Sunday, January 07, 2007

New England Hockey Journal Radio Show: More Mojo and a Plea for Patience

Photo courtesy of Savinca at flickr.com
Yesterday, as the Bruins prepared to ground the Flyers, New England Hockey Journal Radio Show hosts Mick Colageo, Kevin Paul Dupont, and Matt Kalman discussed the 10–2 drubbing the Bruins had suffered Thursday night against the Buds, after which B’s Head Coach Dave Lewis said his team had lost its "mojo."

Colageo said there was “more fight in the crowd than on the ice.” He added that goalie Tim Thomas showed signs of “wilting.” He suggested it might be time for the Bruins to search for a “formidable sidekick” to help the Tominator.

Formidable sidekicks are overrated and unpredictable. Take Scrappy Doo, for example. When Hanna-Barbera wanted to improve a show that didn’t require any tinkering, the creators signed Scooby’s nephew, a free agent (or was it a player to be named later?). How could you go wrong with a name like Scrappy? Tough, durable, the kind of dog that would win all the battles in the corners and the one you’d want taking a critical face-off in your own zone. As most Scooby Doo fans will testify, Scrappy wrecked the chemistry of the team, and his arrival signaled the demised a loyal-to-the-bone (get it, bone?) fan base.

"C’mon Jimmy," you may protest, "you’re comparing cartoons to hockey clubs?"

Yes. I say a product is a product.

"Okay, but Jimmy, you can’t return to the old days."

Sure, times change, no getting around that. Everything seems like it’s “On Demand.” Comcast’s movie selection at our fingertips, MSN instant messaging…we don’t want to wait for anything. Don’t get me wrong, I have a touch tone phone and e-mail, but let’s look at what the Sabres and Predators are doing.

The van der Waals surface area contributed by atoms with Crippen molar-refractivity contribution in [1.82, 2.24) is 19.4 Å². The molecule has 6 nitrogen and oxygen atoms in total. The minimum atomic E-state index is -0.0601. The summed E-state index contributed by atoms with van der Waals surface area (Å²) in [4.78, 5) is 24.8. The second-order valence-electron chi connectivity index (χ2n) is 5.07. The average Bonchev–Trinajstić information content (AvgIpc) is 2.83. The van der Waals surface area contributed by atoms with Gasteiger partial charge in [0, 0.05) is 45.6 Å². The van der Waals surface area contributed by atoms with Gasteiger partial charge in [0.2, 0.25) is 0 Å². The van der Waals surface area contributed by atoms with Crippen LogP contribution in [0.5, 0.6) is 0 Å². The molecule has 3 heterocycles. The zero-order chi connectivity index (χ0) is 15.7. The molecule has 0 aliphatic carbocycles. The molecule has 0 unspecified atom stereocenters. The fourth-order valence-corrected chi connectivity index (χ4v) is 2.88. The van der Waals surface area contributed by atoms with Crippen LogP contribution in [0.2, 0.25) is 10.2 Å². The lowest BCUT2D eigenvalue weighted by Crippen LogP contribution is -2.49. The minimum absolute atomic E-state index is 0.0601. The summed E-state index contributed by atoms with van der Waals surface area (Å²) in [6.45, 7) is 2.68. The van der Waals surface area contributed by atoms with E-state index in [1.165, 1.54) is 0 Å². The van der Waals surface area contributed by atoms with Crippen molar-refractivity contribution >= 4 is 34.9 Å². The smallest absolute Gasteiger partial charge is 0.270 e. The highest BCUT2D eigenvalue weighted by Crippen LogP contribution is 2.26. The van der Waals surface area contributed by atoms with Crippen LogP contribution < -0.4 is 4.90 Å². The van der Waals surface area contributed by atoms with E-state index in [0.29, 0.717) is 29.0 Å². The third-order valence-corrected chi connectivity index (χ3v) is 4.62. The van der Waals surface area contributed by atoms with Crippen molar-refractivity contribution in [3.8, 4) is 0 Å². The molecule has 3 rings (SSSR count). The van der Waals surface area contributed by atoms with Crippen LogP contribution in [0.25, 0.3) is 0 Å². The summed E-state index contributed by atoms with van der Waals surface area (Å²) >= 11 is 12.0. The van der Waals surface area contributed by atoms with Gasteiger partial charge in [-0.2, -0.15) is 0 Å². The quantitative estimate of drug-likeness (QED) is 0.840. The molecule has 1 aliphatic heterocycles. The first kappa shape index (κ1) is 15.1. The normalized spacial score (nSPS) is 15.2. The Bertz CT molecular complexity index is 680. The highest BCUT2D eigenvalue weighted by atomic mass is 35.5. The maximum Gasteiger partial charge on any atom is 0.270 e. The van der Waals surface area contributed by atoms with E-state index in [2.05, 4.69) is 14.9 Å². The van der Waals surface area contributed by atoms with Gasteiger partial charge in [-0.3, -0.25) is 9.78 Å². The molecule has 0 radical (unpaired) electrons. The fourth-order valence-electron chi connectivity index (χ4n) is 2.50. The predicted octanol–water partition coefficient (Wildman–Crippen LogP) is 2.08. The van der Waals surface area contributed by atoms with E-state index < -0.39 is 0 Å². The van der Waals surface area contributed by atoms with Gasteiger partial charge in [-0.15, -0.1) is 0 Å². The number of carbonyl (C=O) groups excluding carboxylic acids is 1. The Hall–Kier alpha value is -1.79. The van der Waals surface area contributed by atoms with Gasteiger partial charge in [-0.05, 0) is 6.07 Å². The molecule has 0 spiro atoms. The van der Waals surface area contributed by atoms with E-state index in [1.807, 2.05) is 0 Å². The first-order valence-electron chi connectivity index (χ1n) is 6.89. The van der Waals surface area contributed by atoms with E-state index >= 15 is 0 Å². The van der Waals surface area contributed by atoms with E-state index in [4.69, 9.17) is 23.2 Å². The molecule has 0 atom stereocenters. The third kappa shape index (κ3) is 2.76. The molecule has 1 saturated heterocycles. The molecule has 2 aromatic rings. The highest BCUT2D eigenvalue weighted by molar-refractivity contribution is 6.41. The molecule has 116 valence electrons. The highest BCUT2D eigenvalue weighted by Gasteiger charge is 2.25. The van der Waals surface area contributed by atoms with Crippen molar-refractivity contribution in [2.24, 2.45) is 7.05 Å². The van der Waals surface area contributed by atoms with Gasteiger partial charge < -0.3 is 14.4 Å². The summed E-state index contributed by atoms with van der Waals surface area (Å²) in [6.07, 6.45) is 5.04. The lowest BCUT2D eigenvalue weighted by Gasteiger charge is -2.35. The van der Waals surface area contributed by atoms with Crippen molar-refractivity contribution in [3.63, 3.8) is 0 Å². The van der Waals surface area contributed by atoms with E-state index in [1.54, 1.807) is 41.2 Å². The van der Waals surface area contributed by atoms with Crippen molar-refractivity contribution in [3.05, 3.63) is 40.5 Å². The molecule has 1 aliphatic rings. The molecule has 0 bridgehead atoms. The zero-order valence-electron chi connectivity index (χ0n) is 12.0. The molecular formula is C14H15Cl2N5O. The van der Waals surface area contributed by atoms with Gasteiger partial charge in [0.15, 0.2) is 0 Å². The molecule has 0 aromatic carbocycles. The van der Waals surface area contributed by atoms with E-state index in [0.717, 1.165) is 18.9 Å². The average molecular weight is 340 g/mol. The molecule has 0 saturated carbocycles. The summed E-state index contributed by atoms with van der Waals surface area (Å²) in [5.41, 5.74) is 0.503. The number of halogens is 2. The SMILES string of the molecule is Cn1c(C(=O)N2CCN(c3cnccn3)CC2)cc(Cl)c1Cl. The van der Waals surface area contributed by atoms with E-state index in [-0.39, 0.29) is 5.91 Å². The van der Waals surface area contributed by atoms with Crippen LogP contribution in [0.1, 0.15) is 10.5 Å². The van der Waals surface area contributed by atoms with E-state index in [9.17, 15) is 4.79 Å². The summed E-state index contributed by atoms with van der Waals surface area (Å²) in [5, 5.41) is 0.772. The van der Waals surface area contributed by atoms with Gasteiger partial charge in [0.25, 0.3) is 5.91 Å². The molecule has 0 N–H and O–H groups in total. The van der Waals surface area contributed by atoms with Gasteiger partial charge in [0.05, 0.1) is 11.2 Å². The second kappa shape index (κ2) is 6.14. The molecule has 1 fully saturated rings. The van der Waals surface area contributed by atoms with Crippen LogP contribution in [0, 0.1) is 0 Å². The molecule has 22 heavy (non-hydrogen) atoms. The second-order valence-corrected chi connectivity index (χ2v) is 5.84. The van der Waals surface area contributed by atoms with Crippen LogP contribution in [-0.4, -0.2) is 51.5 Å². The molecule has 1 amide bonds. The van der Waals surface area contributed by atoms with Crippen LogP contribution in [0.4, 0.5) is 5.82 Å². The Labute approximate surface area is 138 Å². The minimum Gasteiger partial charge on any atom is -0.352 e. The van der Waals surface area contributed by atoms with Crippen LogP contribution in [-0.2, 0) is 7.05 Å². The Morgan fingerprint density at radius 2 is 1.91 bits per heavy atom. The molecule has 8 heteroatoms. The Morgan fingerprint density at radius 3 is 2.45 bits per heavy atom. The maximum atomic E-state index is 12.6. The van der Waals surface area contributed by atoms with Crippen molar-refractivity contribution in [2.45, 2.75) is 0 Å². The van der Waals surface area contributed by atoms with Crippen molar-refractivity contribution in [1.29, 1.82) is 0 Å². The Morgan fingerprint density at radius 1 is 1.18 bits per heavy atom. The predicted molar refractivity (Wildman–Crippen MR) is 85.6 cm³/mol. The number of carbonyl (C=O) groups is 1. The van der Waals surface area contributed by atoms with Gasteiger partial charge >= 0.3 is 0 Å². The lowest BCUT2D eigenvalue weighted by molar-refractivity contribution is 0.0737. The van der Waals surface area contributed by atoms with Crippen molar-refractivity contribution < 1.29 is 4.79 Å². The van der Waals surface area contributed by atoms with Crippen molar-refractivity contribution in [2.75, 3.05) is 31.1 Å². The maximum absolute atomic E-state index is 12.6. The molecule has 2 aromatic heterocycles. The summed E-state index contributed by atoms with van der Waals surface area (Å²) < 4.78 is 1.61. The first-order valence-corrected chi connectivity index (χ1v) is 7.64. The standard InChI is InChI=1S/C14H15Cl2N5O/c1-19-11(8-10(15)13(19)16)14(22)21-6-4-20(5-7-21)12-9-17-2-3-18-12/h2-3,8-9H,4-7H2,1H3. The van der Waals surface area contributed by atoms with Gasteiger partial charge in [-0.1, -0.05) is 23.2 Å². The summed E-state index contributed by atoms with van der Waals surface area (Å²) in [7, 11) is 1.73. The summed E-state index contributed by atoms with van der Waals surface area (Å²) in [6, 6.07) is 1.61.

In the last few years, manangement in Buffalo and Nashville has decided to risk short term gains in favor of enjoying a more profitable and enduring long term. Management for both clubs focused on developing players in their own systems rather than looking for the next great trades.

Again, don’t get me wrong. Free agent signings and trades are inevitable, so you can’t ignore that part of the business. Yet the Sabres signed only one new player in the off-season and are the NHL’s best team this season. Pretty much the same story in Nashville.

Charlie Jacobs, in his fifth season as executive vice president of the Bruins, joined the show in the second hour. Prompted by Kalman’s question on the subject I just discussed, Jacobs echoed my sentiments, saying that you don’t want to press the panic button because that leads to poor decisions.

I called to applaud that philosophy. I also levied some criticism because I was at the game last Thursday night. My wife and I left the game early—not because of the debacle on the ice but rather for the ugliness in the stands. Student night, alcohol, and a six-goal deficit: a recipe for rudeness and rowdiness. Two or three rows behind us, Bruins fans turned on each other, flinging beer and fists. Time to go.

To the Bruins’ credit, though, the police arrived quickly and then escorted the rabble-rousers from the building. Still, that scene—coupled with promotions efforts, like the “Movin’ on Up” seat upgrade that force fans to stand up while the game is in progress, will make me think twice about going to another game on Thursday night.

I beg of Bruins fans to behave themselves—no matter how much money you spend on tickets or how bad the Bruins play, you don’t have the right to toss your beer at each other or onto the ice. Otherwise, I advise patience. Patience with the players and management. Come February, when the Patriots’ season is over, when the Bruins have their mojo back and are making another run for the playoffs (under the Jacobs for thirty years now, the Bruins have failed to make the playoffs only four times, which is five times fewer than the Leafs during the same time frame).

Maybe we won’t win the Cup this season, but if we stick with the players we have in the system, the Bruins will raise the Cup sooner than you might expect.
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